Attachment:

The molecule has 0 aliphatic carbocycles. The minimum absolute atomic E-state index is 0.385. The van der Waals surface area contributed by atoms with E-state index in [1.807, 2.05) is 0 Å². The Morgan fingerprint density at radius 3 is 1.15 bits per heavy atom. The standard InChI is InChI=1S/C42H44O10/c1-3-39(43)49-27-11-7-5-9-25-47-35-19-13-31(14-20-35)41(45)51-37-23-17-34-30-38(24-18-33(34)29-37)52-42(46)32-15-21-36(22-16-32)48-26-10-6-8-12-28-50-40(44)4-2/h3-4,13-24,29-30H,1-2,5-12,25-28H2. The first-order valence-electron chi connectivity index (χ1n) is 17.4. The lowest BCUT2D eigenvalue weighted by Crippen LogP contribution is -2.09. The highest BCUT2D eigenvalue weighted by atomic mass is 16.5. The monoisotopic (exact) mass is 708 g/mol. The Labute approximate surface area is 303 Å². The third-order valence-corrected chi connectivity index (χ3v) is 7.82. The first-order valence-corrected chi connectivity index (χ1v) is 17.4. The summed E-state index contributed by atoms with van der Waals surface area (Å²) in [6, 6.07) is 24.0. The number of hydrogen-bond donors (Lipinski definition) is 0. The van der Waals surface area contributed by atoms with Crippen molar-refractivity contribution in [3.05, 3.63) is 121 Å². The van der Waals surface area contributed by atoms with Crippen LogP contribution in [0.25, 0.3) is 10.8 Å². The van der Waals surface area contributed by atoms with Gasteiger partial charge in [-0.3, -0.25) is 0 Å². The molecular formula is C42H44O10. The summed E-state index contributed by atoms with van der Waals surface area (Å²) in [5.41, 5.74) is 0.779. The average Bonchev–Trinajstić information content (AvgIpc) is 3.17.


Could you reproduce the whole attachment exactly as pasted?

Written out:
The molecule has 0 aliphatic carbocycles. The minimum absolute atomic E-state index is 0.385. The van der Waals surface area contributed by atoms with E-state index in [1.807, 2.05) is 0 Å². The Morgan fingerprint density at radius 3 is 1.15 bits per heavy atom. The standard InChI is InChI=1S/C42H44O10/c1-3-39(43)49-27-11-7-5-9-25-47-35-19-13-31(14-20-35)41(45)51-37-23-17-34-30-38(24-18-33(34)29-37)52-42(46)32-15-21-36(22-16-32)48-26-10-6-8-12-28-50-40(44)4-2/h3-4,13-24,29-30H,1-2,5-12,25-28H2. The first-order valence-electron chi connectivity index (χ1n) is 17.4. The lowest BCUT2D eigenvalue weighted by Crippen LogP contribution is -2.09. The highest BCUT2D eigenvalue weighted by atomic mass is 16.5. The monoisotopic (exact) mass is 708 g/mol. The Labute approximate surface area is 303 Å². The third-order valence-corrected chi connectivity index (χ3v) is 7.82. The first-order valence-corrected chi connectivity index (χ1v) is 17.4. The summed E-state index contributed by atoms with van der Waals surface area (Å²) in [6, 6.07) is 24.0. The number of hydrogen-bond donors (Lipinski definition) is 0. The van der Waals surface area contributed by atoms with Crippen molar-refractivity contribution in [3.05, 3.63) is 121 Å². The van der Waals surface area contributed by atoms with Crippen LogP contribution in [0.25, 0.3) is 10.8 Å². The van der Waals surface area contributed by atoms with Gasteiger partial charge in [-0.3, -0.25) is 0 Å². The molecular formula is C42H44O10. The summed E-state index contributed by atoms with van der Waals surface area (Å²) in [5.41, 5.74) is 0.779. The average Bonchev–Trinajstić information content (AvgIpc) is 3.17.